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Seizure Risk Rises With MMRV Vaccine

Febrile Seizures Nearly Double With Measles-Mumps-Rubella-Chickenpox Vaccine, but Risk Still Slight, Study Says
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WebMD Health News
Reviewed by Laura J. Martin, MD

mmrv_vaccine_and_febrile_seizures_2.jpg

June 28, 2010 -- The risk of fever-related seizures in infants nearly doubles with the four-in-one measles-mumps-rubella-chickenpox vaccine (MMRV) compared to when the measles-mumps-rubella (MMR) vaccine and chickenpox vaccine are given separately, according to a new study.

Even so, the risk of febrile seizures -- convulsions brought on by fever -- is low with either approach, says researcher Nicola P. Klein, MD, PhD, a research scientist at the Kaiser Permanente Northern California Division of Research and co-director of the Kaiser Permanente Vaccine Study Center, Oakland.

"Overall, the risk for febrile seizures from all measles-containing vaccines is low, less than 1 febrile seizure per 1,000 doses," Klein says. "However, MMRV is associated with a doubling of the risk of febrile seizures among 1-2-year-olds when compared with children who received separate, same-day administration of MMR and V."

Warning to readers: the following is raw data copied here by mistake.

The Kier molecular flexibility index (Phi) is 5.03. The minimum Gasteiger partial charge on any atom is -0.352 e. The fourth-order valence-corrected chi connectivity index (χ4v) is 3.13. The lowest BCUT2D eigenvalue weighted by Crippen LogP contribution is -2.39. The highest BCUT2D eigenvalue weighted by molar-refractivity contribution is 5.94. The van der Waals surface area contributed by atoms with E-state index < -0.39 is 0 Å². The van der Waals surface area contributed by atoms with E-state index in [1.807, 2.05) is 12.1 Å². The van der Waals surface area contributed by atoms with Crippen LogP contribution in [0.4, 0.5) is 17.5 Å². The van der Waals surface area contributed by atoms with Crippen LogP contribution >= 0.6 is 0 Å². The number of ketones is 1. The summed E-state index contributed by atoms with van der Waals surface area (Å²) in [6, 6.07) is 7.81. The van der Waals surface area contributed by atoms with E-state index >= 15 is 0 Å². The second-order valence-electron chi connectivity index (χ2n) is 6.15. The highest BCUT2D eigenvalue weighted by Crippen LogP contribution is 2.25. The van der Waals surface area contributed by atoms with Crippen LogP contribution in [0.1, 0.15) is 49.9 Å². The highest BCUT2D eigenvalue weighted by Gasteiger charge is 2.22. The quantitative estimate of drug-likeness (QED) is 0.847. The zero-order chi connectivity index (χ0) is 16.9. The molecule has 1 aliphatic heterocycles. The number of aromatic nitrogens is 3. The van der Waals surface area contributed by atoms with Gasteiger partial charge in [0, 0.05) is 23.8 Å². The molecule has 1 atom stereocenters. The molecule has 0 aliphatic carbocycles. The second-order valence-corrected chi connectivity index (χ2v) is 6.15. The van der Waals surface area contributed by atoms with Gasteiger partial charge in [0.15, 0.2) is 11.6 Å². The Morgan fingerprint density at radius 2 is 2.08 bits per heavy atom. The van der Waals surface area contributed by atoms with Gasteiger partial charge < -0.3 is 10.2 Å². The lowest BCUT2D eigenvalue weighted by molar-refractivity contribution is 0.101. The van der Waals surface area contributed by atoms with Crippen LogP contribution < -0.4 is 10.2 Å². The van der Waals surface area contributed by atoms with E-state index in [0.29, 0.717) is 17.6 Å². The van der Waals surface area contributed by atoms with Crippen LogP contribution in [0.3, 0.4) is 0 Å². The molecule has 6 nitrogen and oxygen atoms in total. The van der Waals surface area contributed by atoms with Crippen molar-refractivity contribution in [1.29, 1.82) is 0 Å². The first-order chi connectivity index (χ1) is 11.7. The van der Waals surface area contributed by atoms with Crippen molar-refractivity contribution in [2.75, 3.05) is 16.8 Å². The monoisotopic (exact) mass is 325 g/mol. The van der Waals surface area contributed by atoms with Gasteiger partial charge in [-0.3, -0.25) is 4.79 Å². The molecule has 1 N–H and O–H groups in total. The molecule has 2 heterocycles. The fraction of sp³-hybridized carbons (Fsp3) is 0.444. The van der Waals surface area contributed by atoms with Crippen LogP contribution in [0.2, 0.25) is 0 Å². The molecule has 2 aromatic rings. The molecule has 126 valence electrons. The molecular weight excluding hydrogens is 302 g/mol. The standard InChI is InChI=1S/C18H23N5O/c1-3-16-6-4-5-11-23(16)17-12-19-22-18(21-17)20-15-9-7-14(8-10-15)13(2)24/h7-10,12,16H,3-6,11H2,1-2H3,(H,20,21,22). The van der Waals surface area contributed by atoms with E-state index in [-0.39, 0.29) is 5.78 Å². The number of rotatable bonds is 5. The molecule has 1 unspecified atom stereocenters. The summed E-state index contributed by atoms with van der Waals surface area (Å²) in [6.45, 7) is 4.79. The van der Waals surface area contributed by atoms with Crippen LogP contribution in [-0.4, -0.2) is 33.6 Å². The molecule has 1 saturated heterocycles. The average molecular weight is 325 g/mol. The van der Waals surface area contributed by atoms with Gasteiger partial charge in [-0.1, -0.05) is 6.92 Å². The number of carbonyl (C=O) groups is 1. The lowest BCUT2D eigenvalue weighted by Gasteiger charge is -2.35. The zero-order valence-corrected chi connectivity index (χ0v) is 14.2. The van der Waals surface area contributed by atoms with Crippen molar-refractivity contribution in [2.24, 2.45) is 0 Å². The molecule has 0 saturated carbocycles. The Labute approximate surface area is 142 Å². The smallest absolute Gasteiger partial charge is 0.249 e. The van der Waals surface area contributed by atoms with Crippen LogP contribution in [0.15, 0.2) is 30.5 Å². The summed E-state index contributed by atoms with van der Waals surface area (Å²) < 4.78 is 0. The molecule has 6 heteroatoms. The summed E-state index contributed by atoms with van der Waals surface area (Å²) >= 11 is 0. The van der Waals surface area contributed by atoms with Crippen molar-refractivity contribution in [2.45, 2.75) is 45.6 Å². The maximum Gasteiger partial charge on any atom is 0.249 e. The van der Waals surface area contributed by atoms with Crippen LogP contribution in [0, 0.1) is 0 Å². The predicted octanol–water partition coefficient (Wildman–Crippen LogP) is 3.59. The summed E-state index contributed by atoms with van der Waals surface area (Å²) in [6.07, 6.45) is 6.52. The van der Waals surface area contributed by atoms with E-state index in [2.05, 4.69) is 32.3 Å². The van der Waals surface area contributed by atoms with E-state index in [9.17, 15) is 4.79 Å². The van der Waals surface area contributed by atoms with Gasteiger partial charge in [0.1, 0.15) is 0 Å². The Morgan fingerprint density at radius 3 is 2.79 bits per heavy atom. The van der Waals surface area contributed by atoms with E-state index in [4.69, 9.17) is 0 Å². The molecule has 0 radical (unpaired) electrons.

Put another way: ''For a 1- to 2-year-old child who receives MMRV instead of MMR plus V, there will be one additional seizure for every 2,300 doses," Klein says.

The study, published online in the journal Pediatrics, confirms what experts tracking the vaccines have been reporting and adds to preliminary findings by the same group of researchers.

4-in-1 Vaccine: Back Story

The four-in-one vaccine, called ProQuad, was licensed by the FDA in 2005 and later recommended by the CDC's Advisory Committee on Immunization Practices (ACIP) as a way to cut down on the number of shots children needed. The ACIP originally said the four-in-one was preferred over the separate MMR and chickenpox shots.

But Klein and others involved in the CDC-sponsored vaccine safety surveillance known as the Vaccine Safety Datalink reported to the CDC in 2008 that the seizure rate among infants given the four-in-one was about twofold higher than those given the vaccines in two injections.

After that report, the recommendation changed, Klein says, from a preference for the four-in-one to no preference. Currently, the ACIP advises health care providers to discuss the benefits and risks of the four-in-one and to use the MMR and chickenpox vaccines separately for the first dose unless the parent or caregiver expresses a preference for the four-in-one.

Much of the time, the question was a moot point, Klein says, as manufacturing issues (not related to safety, according to the CDC) limited supplies of the four-in-one vaccine.

But ProQuad has recently become available again, says Pamela Eisele, a spokeswoman for Merck, which makes the vaccine.

Vaccines and Seizures Data

In the newly published report, Klein and her team looked at reports of seizures and fevers among more than 376,000 infants given the vaccines in two injections and more than 83,000 given the four-in-one.

Seizures and fever clustered around 7 to 10 days after all measles vaccines, but the risk during that time was higher for the four-in-one than for the two injections.

"There is a doubling of risk with MMRV, but it's [still] slight," she tells WebMD. "There is a low risk overall."

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